James Bond Retr007pective: Tomorrow Never Dies (1997)

Our James Bond retrospective continues as we look at Pierce Brosnan’s second film, Tomorrow Never Dies…

 

The Name’s Bond. James Bond: Pierce Brosnan returns for his second outing as 007. Much of the deconstructive edges from GoldenEye have been sanded off, but we do get a fascinating short glimpse behind the suave facade. When Bond discovers Paris’ body, it’s the most cut up we have seen him since Tracey’s death in On Her Majesty’s Secret Service. 

The Song: Sheryl Crow provides the titular ‘Tomorrow Never Lies’ theme. While the backing music from David Arnold is memorable, Crow’s voice is a little weak and insipid to match up to the divas we are used to in this franchise. Most fans agree that K.D. Lang’s ‘Surrender’ – the movie’s original theme that was later bumped to the closing credits – is superior.

The Gadgets: Q – in Desmond Llewelyn’s penultimate appearance – provides Bond with a new BMW. As well as a security system which deploys an electric shock and tear gas to thieves, the car is remote-controlled via Bond’s new mobile phone. The phone also contained an electric lockpick and a stun-gun capability. Finally, Bond gains a new gun – the Walter PP9. He will keep this model all the way until Quantum of Solace. 

The Women: Former Lois Lane Teri Hatcher plays Paris Carver, two Bond Girl tropes blended into one –  she’s both the ‘villain’s moll turned good’ and the ‘doomed first girl’. At least, there is her previous history with Bond to flesh her out a little. Much better is Michelle Yeoh’s Wai-Lin, a fellow spy for the Chinese secret service. She’s not a particularly well-rounded character, but she is one of the most kickass Bond Girls in the whole franchise.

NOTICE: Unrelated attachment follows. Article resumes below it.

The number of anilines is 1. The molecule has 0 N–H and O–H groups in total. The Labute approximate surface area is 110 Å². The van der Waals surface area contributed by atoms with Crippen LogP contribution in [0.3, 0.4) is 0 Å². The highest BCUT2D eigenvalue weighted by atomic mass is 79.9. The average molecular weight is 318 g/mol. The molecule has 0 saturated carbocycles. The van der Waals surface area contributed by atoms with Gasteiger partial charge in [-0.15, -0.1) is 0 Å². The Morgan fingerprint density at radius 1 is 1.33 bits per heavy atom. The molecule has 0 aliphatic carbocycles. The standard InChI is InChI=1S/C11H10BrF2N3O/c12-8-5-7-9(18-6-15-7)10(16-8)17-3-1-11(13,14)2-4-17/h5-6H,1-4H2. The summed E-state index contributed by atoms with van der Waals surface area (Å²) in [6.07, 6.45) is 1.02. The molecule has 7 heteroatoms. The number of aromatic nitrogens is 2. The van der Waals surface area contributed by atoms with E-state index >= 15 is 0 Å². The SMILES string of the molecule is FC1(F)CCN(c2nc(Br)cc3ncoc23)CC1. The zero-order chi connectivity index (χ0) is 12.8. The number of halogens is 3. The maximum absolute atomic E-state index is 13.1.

The Villains: Jonathan Pryce is perfectly cast as Elliot Carver, a Rupert Murdoch-alike media mogul who is attempting to start a war between the UK and China. He’s a gleefully evil villain – few baddies look so constantly smug as Carves does – who, in his own words, is after “worldwide domination.” His henchman is the burly blonde Mr Stamper. Vincent Shiavelli also has a far too brief role as creepy German assassin Dr Kaufman.

The Verdict: Tomorrow Never Dies is probably the most purely action-orientated Bond of the Brosnan era, as the plot is one of the slightest and there isn’t much character-based material. Thankfully, there is a fairly feminist Bond girl and a scenery-chewing villain that linger in the memory. Snappy (if slight) escapist entertainment, this one is comfortably a decent middle-grade Bond flick.

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